Portuguese Immigrants and Citizenship in North America



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Irene Bloemraad, Lusotopie 1999, pp. 103-120

Portuguese Immigrants and Citizenship in North America


P


eople born in Portugal – both on the mainland and from the Azores – have been migrating to all corners of the globe for hundreds of years. In the 20th century, this migration stream became a torrent during certain periods ; Teixeira and Lavigne (1992) estimate that in the ten-year period from 1964 to 1974 about 100,000 Portuguese were leaving the country every year. A substantial number of these immigrants ended up in North America, either moving to the

United States, particularly New England and California, or to Canada, especially in Ontario. Yet, little is known about the comparative experiences of these immigrants. Those who went to North America were very similar in many respects, sharing a common culture and religion, leaving behind a dictatorship and, in most cases, also leaving behind intense economic hardship. Did it make a difference whether a Portuguese immigrant went to Canada or the US ? In this paper I look at the naturalization processes of Portuguese immigrants in North America – their propensity to acquire the citizenship of their new host country – and I argue that the political culture and institutional configuration of Canada facilitated and encouraged naturalization among Portuguese immigrants to a much greater extent than in the United States.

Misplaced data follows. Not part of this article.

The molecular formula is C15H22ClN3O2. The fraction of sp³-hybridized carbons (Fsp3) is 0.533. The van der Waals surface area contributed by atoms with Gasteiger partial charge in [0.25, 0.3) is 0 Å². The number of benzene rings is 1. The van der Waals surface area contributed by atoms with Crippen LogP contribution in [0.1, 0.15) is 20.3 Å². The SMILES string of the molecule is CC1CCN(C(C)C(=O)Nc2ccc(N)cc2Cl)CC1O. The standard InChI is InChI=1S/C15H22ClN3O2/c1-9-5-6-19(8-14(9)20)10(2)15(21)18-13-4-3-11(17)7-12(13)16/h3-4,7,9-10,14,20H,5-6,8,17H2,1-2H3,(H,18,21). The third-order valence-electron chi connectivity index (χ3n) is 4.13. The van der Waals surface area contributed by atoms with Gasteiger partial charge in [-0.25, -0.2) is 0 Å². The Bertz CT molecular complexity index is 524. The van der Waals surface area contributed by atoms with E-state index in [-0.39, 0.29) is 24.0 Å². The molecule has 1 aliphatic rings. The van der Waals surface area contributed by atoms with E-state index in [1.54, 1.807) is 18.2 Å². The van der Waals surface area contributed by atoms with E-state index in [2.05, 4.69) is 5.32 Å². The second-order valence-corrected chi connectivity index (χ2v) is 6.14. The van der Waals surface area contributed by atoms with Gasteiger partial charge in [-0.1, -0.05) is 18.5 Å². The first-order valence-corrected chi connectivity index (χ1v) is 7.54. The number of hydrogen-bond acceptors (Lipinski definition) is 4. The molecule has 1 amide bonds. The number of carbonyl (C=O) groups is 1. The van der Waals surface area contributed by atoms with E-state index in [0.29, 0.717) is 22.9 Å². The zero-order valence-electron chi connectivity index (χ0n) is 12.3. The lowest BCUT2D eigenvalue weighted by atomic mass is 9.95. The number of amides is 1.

Numerous studies have documented that immigrants to Western Europe become citizens at widely varying rates because of the different citizenship laws in each country (Brubaker 1992). In North America, however, a common history as immigration countries has led to very similar and generous regulations governing naturalization. Consequently, it might be expected that naturalization patterns in the United States and Canada should be roughly equivalent. Yet, according to census data, in 1990 only 43 % of all adult, Portuguese-born residents of Massachusetts had natura­lized, compared to 57 % of all adult Portuguese in Ontario1. Furthermore, if one looks at immigrants who had lived in their respective host countries for ten years prior to the census, one finds that while 62 % of the Portuguese in Ontario have become Canadian citizens, the comparable figure for the US is only about 17 % (see Table I for more details). The difference is enormous, and begs further investigation.

In this paper, I consider a number of potential explanations for this gap, highlighting the limits of past theories. Using the case of Portuguese immigrants in Ontario and Massachusetts, I suggest that differences in rates and level of naturalization for the Portuguese in the two countries can be understood by examining the different ways in which the State encourages – both symbolically and financially – immigrant communities and indivi­duals to naturalize. I suggest that in Canada there exists a top-down approach to naturalization : the process is actively encouraged by the federal government through policies like official multiculturalism, while support and funding from federal agencies make it easier for community organiza­tions to help immigrants to become citizens. In contrast, the US naturali­zation process is more generally bottom-up : grassroots organizations are expected to mobilize on their own, with little or no support from the State, while federal agencies can be seen as forbidding and unhelpful, more interested in policing frontiers than in encouraging immigrant incor­poration.